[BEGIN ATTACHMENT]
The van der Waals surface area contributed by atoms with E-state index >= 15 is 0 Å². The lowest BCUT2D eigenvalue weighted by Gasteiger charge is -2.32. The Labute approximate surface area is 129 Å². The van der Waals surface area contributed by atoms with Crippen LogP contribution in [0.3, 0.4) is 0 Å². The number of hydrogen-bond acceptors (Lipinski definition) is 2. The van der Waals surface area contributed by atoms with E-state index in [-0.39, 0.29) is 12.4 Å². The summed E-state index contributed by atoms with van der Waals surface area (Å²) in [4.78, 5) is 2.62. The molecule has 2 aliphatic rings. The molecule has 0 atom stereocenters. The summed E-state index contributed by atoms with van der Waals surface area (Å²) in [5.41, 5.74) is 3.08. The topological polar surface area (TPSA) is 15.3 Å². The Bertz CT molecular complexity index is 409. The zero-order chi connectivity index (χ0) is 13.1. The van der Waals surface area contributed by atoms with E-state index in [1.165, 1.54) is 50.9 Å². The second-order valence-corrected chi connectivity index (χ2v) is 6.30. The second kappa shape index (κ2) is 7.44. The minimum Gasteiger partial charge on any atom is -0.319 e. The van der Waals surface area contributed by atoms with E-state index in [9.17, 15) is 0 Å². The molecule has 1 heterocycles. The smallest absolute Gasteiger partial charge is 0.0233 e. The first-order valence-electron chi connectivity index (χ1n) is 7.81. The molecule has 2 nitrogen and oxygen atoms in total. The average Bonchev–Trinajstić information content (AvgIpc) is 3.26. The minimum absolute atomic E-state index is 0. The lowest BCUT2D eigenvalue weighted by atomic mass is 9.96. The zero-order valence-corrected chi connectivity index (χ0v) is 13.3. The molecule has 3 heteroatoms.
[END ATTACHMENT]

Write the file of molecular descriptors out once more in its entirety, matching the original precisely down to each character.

The van der Waals surface area contributed by atoms with E-state index >= 15 is 0 Å². The lowest BCUT2D eigenvalue weighted by Gasteiger charge is -2.32. The Labute approximate surface area is 129 Å². The van der Waals surface area contributed by atoms with Crippen LogP contribution in [0.3, 0.4) is 0 Å². The number of hydrogen-bond acceptors (Lipinski definition) is 2. The van der Waals surface area contributed by atoms with E-state index in [-0.39, 0.29) is 12.4 Å². The summed E-state index contributed by atoms with van der Waals surface area (Å²) in [4.78, 5) is 2.62. The molecule has 2 aliphatic rings. The molecule has 0 atom stereocenters. The summed E-state index contributed by atoms with van der Waals surface area (Å²) in [5.41, 5.74) is 3.08. The topological polar surface area (TPSA) is 15.3 Å². The Bertz CT molecular complexity index is 409. The zero-order chi connectivity index (χ0) is 13.1. The van der Waals surface area contributed by atoms with E-state index in [1.165, 1.54) is 50.9 Å². The second-order valence-corrected chi connectivity index (χ2v) is 6.30. The second kappa shape index (κ2) is 7.44. The minimum Gasteiger partial charge on any atom is -0.319 e. The van der Waals surface area contributed by atoms with E-state index in [9.17, 15) is 0 Å². The molecule has 1 heterocycles. The smallest absolute Gasteiger partial charge is 0.0233 e. The first-order valence-electron chi connectivity index (χ1n) is 7.81. The molecule has 2 nitrogen and oxygen atoms in total. The average Bonchev–Trinajstić information content (AvgIpc) is 3.26. The minimum absolute atomic E-state index is 0. The lowest BCUT2D eigenvalue weighted by atomic mass is 9.96. The zero-order valence-corrected chi connectivity index (χ0v) is 13.3. The molecule has 3 heteroatoms.